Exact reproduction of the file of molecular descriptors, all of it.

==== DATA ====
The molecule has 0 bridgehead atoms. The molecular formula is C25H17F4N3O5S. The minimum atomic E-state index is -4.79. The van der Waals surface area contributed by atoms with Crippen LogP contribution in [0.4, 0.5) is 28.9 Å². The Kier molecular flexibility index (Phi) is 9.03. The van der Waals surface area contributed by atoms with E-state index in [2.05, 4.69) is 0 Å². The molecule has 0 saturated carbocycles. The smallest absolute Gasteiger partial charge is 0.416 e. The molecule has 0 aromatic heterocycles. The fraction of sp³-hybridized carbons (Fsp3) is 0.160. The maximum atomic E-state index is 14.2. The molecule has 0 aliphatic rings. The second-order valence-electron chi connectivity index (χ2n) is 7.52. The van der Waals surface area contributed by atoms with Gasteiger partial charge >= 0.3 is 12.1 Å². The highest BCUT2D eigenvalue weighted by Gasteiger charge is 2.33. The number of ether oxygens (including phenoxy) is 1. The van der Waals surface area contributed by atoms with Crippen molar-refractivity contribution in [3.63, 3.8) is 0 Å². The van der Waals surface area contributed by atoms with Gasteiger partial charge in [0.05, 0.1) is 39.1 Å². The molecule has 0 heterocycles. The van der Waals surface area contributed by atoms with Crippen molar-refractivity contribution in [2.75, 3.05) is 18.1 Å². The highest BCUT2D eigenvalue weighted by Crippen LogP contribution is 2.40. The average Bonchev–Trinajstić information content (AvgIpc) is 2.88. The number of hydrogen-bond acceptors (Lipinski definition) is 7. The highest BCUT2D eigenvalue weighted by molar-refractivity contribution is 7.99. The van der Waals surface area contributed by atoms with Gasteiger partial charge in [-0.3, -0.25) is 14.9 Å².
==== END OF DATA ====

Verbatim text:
The molecule has 0 bridgehead atoms. The molecular formula is C25H17F4N3O5S. The minimum atomic E-state index is -4.79. The van der Waals surface area contributed by atoms with Crippen LogP contribution in [0.4, 0.5) is 28.9 Å². The Kier molecular flexibility index (Phi) is 9.03. The van der Waals surface area contributed by atoms with E-state index in [2.05, 4.69) is 0 Å². The molecule has 0 saturated carbocycles. The smallest absolute Gasteiger partial charge is 0.416 e. The molecule has 0 aromatic heterocycles. The fraction of sp³-hybridized carbons (Fsp3) is 0.160. The maximum atomic E-state index is 14.2. The molecule has 0 aliphatic rings. The second-order valence-electron chi connectivity index (χ2n) is 7.52. The van der Waals surface area contributed by atoms with Gasteiger partial charge >= 0.3 is 12.1 Å². The highest BCUT2D eigenvalue weighted by Gasteiger charge is 2.33. The number of ether oxygens (including phenoxy) is 1. The van der Waals surface area contributed by atoms with Crippen molar-refractivity contribution in [3.63, 3.8) is 0 Å². The van der Waals surface area contributed by atoms with Gasteiger partial charge in [0.05, 0.1) is 39.1 Å². The molecule has 0 heterocycles. The van der Waals surface area contributed by atoms with Crippen molar-refractivity contribution in [2.75, 3.05) is 18.1 Å². The highest BCUT2D eigenvalue weighted by Crippen LogP contribution is 2.40. The average Bonchev–Trinajstić information content (AvgIpc) is 2.88. The number of hydrogen-bond acceptors (Lipinski definition) is 7. The highest BCUT2D eigenvalue weighted by molar-refractivity contribution is 7.99. The van der Waals surface area contributed by atoms with Gasteiger partial charge in [-0.3, -0.25) is 14.9 Å².